Leaving London: ‘We swapped the commuter belt for an off-grid farmhouse in a forest in Lithuania’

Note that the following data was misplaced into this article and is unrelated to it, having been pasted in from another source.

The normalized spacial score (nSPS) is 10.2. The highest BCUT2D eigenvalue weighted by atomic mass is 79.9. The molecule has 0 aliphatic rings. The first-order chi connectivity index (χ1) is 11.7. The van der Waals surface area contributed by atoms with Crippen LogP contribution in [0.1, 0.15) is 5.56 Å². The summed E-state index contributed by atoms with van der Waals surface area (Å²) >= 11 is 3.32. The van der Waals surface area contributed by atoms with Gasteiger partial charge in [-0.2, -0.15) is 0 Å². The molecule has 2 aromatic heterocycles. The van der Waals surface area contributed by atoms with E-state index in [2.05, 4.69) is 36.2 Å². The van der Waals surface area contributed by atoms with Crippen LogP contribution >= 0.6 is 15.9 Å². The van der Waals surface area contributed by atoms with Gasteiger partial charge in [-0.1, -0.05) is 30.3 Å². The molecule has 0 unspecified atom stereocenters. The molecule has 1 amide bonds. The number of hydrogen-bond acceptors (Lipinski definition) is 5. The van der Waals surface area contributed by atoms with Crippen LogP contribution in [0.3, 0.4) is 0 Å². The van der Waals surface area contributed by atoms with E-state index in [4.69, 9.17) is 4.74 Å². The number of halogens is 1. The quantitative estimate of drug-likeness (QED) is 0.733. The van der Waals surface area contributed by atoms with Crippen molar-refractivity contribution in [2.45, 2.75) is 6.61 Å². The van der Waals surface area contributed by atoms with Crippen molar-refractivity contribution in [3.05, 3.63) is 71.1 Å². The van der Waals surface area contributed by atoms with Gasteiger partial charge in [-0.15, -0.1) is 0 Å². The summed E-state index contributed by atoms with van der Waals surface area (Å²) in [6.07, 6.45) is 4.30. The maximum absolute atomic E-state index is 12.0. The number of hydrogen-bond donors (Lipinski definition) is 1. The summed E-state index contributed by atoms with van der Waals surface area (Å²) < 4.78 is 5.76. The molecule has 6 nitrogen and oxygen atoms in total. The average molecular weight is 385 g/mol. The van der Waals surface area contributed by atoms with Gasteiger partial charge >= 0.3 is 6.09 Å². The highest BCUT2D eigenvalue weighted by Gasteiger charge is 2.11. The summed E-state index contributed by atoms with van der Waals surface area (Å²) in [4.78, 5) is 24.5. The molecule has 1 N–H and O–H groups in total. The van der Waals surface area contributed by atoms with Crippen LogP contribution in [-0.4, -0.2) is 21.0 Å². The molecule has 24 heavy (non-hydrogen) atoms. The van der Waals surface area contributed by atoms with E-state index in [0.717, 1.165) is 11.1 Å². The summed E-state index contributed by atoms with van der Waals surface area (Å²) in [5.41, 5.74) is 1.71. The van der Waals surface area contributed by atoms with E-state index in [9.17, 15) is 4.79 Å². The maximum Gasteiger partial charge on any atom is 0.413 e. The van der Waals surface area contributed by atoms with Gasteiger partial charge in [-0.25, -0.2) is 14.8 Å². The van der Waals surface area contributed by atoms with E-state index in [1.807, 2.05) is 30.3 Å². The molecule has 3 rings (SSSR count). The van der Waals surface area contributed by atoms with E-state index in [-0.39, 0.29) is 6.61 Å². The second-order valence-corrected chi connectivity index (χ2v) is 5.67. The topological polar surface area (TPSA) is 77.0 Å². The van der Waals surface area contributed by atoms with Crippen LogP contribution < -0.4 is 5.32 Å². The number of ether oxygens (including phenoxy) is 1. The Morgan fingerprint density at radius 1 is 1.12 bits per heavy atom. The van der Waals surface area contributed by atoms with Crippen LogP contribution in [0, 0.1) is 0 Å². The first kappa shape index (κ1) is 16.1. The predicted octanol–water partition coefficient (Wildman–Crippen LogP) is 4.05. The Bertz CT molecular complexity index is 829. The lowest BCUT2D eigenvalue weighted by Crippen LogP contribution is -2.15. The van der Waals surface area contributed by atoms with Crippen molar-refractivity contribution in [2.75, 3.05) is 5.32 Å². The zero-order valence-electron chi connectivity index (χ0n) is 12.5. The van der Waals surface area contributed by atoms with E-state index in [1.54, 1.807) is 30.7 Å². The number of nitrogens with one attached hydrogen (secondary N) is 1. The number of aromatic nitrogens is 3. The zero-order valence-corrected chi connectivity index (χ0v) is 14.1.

Eva Juozaitiene, her husband Mantas, folded a piece of paper in half. They then made a list. There were many reasons to stay in the UK. They also mentioned reasons to move to Lithuania, where their parents are from. They listed the following at the top of the second column: “Having time with the children” and “living without a mortgage.” Eva and Mantas left their jobs in November 2006 and sold their semi-detached home in Swanley, Kent. They then moved in with Mantas’ parents in Rietavas (Lithuania) while they built a new home for their family. Mantas is an architect, and Eva was a hotel manager in a central London casino. Their daughter is now eight years old and Eva gave birth last year to their son. It’s hard to raise a child in London. I was working nights, sleeping for three hour, taking her to school, then getting ready for work. Then, I went back to work for my night shift with only a few hours sleep. It was a nightmare,” Eva says. The 100-year-old farm house needed complete restoration. / Handout “I closed my eyes and found my daughter six when I opened them again. I hadn’t even seen her. I was always at work. It was time to make a change. Earning money is like a drug that keeps you from your dreams. I said no. I want to be debt-free, I want my own business, and I’m 35. I don’t want to work for anyone else. Eva and Mantas returned to Lithuania in February 2020 and decided to pursue the dream they had been working towards: to be self-sufficient in the countryside of Lithuania and to enjoy a slower pace. After Eva’s father, a frequent passenger on their bus, mentioned that he was looking to buy a 100-year old farm in 2016, the couple purchased it. Eva was initially not interested but she agreed to go with her father to see the land. It is located in the forest close to Tverai and the Baltic Sea. “When I saw the colour of that pond, I was adamant: ‘I want it.’ It was a matter of seconds. There was a future I could see. “READ MORE”I will never return to Lisbon: Two renters compare renting in Lisbon to London. I left London crying on the M4, but I am glad I traded fancy coffee in Nunhead for an apartment in Bristol. We also swapped Canary Wharf for a studio and stone cottage in the Peak District. But, the property was in disarray. It needed to be supported, had a new roof and was without running water or toilets. Mantas took on the task of restoring the house. Construction began in November 2021 and is expected to be completed by June. Eva claims that the electricity supply only provides enough light to the house. They have therefore installed solar panels which will be the main source of energy for the property. They have also added a wood burner to keep winter temperatures below -25 degrees. Eva and Mantas will purchase the gas from the city and transport the gas to their house without being connected to a gas supply. Eva and Mantas dream of being self-sufficient, but neither has ever done it before. “It’s tough. Eva says that we have to learn a lot. “With all we have, we are green. “Now, finally, we’re almost done with the house. Mantas preserved the original wooden beams of the building, built an attic and tiled the bathrooms. The 160-square-metre house has a rustic interior design and is surrounded by six acres of land. The master bedroom is 80 square metres. Eva and Mantas also installed a freestanding tub that looks out from a four-metre-long opening into the forest. Their patio will include a jacuzzi, which wraps around half of the house. “That’s what London doesn’t have – size. Eva says that our property measured 127 square meters. It was quite large, but it was huge outside. “Living in London is a lot of people running, running and running. Wild animals are the only ones who can be found in the middle of a forest. That’s why I decided to stay. Mantas did most of the labor himself, spending EUR64,000 total on land and construction of their new home. Eva and Mantas will have much lower living costs than those in London. Eva estimates that they will pay EUR15 per month for electricity if they rely primarily on solar energy. This is in comparison to the GBP164 per month average in the UK, according to Ofgem data. Eva says that childcare will be less expensive at EUR45 per month than in London, where it costs GBP65 per day. Eva Juozaitiene admits she misses London, but not the constant timekeeping and rushing around. HandoutThe family plans to grow their own vegetables in greenhouses as well as chickens. “That’s another matter – you can buy tomatoes in London but they don’t taste. It’s almost like water. It’s nothing when you compare it to the smell and flavor of your own garden. Eva says that this is what she wanted for her children. Eva plans to open a Thai and sushi restaurant in Rietavas in September. The couple also plan to build other buildings on their land to be used as Airbnb rentals. Eva says that she misses London. She said that London was a place she loved and it was like home. “But I was constantly looking at my watch, constantly looking at the time. You’re running, running, running. Non-stop. She adds, “It’s a completely new feeling. All our plans are coming together and we have a sense of freedom. It took some time, but it’s now a reality.